Historical hotel gets new lease on life
Published: Wednesday, April 21st, 2010
Custer’s historic downtown Kleemann House has changed hands and may well have been spared the fate of a wrecking ball.
Clifford and Christine Mumm of Custer purchased the building April 1 and have plans to renovate it, according to Ramona Flaig Bradeen of Coldwell Banker who handled the transaction.
The Mumms were not available for an interview, but Flaig Bradeen said they definitely plan to remodel the building sometime in the near future.
“The purpose of the purchase was to renovate the building. They don’t know when or how or what the renovation will be. They will publicly announce their plans when they are finalized,” said Flaig Bradeen.
She said the Mumms have lived in Custer for the past four years. He is an engineer and she is an architect, which is a pretty good combination when you are talking about renovation, she said.
The Kleemann House has a long, colorful and varied history.
The Kleemann House was officially opened by Aug. 15, 1883. The new "elegant building" featured five rooms of "an office of 24x15; next to the east is the parlor, with stairway between the two. On the west side of the office is a bar room 12x15 and back of this a room the same size to be used for private purposes. The balance of the lower floor, 35x15 is for a dining room which occupies the northeast portion and which can be reached from the office or parlor. The second floor is divided into numerous large and airy bedrooms, such as cannot be found in many hotels in Dakota.”
Paul Kleemann's list of spirits included "the finest Kentucky whiskies, imported and domestic wines, brandies, cordials and cigars and the best brands of bottle Lager."
The Kleemann House had a prominent balcony on which customers used "to take the air." The hotel was the station for trips to Sylvan Lake by 1890 via the tallyho coach and to Wind Cave by Evans stage route. Those attractions began the tourist business in Custer.
The Kleemanns had much success with the hotel. After Paul died, his son, Robert, and Mrs. Paul Kleemann managed the hotel until it was sold.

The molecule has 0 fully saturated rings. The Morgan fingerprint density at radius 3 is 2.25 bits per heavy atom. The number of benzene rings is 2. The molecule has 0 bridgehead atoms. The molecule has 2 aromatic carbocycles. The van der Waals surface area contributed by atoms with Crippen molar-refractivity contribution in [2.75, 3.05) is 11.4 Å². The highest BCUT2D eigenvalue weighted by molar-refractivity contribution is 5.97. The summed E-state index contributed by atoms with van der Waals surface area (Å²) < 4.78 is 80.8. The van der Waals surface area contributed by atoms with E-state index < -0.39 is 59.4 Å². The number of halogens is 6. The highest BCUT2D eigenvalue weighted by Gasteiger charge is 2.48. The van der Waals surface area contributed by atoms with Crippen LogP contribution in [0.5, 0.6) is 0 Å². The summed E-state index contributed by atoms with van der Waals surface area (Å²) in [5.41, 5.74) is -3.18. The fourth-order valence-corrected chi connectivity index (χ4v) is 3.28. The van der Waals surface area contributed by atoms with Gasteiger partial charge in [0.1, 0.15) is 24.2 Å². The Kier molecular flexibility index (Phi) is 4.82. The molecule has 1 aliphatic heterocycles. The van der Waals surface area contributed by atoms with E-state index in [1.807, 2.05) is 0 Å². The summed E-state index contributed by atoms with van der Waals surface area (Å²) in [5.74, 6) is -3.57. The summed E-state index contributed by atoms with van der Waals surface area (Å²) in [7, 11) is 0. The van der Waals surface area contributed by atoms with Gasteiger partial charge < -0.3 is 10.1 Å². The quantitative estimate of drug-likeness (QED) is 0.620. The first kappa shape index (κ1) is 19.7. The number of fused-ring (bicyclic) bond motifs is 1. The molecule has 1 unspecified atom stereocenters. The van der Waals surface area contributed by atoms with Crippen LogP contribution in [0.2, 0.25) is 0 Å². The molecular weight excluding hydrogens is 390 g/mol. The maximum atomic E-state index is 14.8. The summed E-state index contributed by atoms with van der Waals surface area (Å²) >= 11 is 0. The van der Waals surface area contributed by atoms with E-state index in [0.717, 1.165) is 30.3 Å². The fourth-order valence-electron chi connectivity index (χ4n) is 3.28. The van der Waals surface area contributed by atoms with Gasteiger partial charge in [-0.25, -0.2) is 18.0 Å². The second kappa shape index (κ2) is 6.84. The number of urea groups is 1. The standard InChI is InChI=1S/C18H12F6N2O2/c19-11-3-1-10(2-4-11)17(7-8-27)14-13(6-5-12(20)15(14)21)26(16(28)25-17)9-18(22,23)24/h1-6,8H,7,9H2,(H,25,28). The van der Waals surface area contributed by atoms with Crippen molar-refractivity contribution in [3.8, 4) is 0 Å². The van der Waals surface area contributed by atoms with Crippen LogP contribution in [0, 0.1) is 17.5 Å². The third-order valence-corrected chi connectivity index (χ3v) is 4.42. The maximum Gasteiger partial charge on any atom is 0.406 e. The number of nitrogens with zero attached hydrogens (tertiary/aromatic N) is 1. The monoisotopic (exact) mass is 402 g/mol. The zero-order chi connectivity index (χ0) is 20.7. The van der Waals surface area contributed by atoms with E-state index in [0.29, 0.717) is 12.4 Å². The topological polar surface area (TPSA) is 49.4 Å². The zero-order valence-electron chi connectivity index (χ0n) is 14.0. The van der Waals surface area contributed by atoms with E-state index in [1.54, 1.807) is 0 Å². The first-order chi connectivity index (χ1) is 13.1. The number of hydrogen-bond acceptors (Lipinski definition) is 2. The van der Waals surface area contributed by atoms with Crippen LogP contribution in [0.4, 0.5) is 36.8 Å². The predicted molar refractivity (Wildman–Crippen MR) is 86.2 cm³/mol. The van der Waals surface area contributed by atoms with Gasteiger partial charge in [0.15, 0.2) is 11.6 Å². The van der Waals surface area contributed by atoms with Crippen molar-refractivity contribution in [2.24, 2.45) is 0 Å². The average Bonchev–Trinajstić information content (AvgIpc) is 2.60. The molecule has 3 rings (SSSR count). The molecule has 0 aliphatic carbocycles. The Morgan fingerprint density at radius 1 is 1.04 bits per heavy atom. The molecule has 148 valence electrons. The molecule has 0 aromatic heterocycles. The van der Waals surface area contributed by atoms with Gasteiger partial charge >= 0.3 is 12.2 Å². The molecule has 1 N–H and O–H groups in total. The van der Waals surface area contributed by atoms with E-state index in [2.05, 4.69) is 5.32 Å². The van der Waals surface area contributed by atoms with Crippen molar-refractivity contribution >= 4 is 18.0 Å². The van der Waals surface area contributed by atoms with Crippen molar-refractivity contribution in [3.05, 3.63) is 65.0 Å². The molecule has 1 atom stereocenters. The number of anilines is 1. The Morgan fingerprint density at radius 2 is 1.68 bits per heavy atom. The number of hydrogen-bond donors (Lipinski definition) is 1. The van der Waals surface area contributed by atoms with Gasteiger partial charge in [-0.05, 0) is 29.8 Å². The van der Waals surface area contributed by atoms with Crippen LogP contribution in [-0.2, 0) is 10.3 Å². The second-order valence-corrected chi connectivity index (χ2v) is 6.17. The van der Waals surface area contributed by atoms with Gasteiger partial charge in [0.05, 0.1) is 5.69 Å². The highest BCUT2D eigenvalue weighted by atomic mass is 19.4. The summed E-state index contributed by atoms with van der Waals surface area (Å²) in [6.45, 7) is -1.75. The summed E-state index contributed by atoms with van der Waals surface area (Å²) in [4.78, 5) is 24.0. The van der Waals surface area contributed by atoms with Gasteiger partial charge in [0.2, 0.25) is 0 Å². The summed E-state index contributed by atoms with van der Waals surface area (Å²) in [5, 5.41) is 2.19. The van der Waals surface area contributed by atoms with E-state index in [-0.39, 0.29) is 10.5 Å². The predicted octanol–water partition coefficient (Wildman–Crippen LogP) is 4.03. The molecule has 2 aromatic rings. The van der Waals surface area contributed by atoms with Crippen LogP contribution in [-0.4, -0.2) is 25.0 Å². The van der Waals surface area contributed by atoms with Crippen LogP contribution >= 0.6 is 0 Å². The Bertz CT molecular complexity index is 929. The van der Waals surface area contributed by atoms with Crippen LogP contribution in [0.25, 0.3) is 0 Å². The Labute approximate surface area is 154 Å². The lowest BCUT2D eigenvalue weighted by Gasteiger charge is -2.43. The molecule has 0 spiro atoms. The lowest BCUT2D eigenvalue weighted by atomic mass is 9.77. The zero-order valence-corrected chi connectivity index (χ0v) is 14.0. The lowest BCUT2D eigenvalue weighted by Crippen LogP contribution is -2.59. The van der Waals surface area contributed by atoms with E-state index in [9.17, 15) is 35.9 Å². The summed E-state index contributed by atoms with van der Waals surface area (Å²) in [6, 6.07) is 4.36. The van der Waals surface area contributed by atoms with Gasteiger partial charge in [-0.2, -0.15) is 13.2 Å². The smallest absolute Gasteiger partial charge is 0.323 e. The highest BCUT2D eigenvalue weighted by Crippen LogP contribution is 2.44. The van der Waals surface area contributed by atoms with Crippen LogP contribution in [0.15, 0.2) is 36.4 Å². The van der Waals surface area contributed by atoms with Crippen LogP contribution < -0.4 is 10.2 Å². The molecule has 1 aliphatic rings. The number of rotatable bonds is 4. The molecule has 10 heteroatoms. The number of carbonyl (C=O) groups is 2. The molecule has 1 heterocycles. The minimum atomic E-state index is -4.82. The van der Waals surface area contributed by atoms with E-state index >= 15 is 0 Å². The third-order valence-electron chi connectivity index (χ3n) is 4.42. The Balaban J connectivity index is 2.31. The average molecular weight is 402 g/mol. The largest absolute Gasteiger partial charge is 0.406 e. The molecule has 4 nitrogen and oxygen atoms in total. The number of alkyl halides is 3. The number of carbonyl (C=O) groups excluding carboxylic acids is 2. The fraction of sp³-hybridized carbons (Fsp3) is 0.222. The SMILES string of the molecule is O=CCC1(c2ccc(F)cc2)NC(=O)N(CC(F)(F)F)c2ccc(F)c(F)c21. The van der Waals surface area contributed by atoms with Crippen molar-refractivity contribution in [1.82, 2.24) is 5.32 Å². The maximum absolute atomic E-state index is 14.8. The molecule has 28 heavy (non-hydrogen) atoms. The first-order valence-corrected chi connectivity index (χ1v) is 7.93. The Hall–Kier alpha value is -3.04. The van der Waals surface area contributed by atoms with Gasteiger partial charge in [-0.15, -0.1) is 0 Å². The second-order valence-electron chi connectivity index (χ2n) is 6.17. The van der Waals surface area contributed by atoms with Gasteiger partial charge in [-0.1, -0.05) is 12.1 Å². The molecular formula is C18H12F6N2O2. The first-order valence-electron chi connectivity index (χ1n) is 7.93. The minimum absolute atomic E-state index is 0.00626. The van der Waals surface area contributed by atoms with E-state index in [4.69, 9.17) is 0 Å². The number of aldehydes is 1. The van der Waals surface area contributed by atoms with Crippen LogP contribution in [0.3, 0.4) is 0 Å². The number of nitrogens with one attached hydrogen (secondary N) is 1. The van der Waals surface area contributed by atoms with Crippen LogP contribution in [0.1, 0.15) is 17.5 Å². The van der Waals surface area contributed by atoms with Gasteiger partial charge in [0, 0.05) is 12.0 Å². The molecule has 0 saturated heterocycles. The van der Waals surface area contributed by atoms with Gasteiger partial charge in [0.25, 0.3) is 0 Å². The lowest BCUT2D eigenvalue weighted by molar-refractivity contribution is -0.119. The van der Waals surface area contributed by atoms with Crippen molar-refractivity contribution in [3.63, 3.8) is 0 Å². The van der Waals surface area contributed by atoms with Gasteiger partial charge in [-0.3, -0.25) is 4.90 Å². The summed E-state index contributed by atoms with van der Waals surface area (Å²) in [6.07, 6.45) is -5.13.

Coming to Custer in 1910 were Mr. and Mrs. E. B. Wixson, who, in 1922, bought The Kleemann House where he installed a barber shop. The Wixsons changed the name of the hotel to the Pine Cone Inn.
The hotel was next operated by Daryl Whitmore sometime in the 1940s. In the late 1950s, Lester and Phyllis Raad owned and managed the hotel. They put in new modern furniture throughout the hotel.
The hotel underwent another name change in the 1970s when Helen and Paul Peterson bought the hotel and renamed it The General Custer Hotel. A full-length portrait of Gen. Custer placed over the fireplace dominated the entry. Carl Sundstrom, owner of the Custer County Chronicle, loaned Mrs. Peterson a Kleemann House hotel register which was placed in a display case with special glass to keep out ultraviolet rays.
The next owners of the hotel were George "Griz" and Camille Carr. The hotel had begun to deteriorate and the next owner was Lynn Moran who intended to restore the building to its 1883 condition. Moran said she simply ran out of time with her hotel and restaurant renovation plans. She and Mike Maag and Duane Hosek purchased the building in 1997 from Jerry Cameron. Maag and Hosek later sold their interests to Moran’s brother-in-law Carney Nelson and Barb Brisbine.
Old lathe and plaster and ceilings were torn out of the building, Moran said, to lessen the fire danger. She and her group also put a new roof on the structure.
Moran said the last time the building’s apartments were occupied was 1991 when they were condemned by the city. The wooden balcony in front of the building was also deemed a hazard and ordered to be torn down by the city.
She was in possession of a register sheet that bore the name of Buffalo Bill who once visited Custer.
Over the 20th Century visitors to the hotel included mining men, speculators they brought from the East to finance their mines, county residents in Custer to attend to legal business at the courthouse, young women on outings or attending teachers institutes, scientists, astronauts, movie stars, other national dignitaries and tourists.
The hotel reigned supreme as the best in the Black Hills for a number of years.
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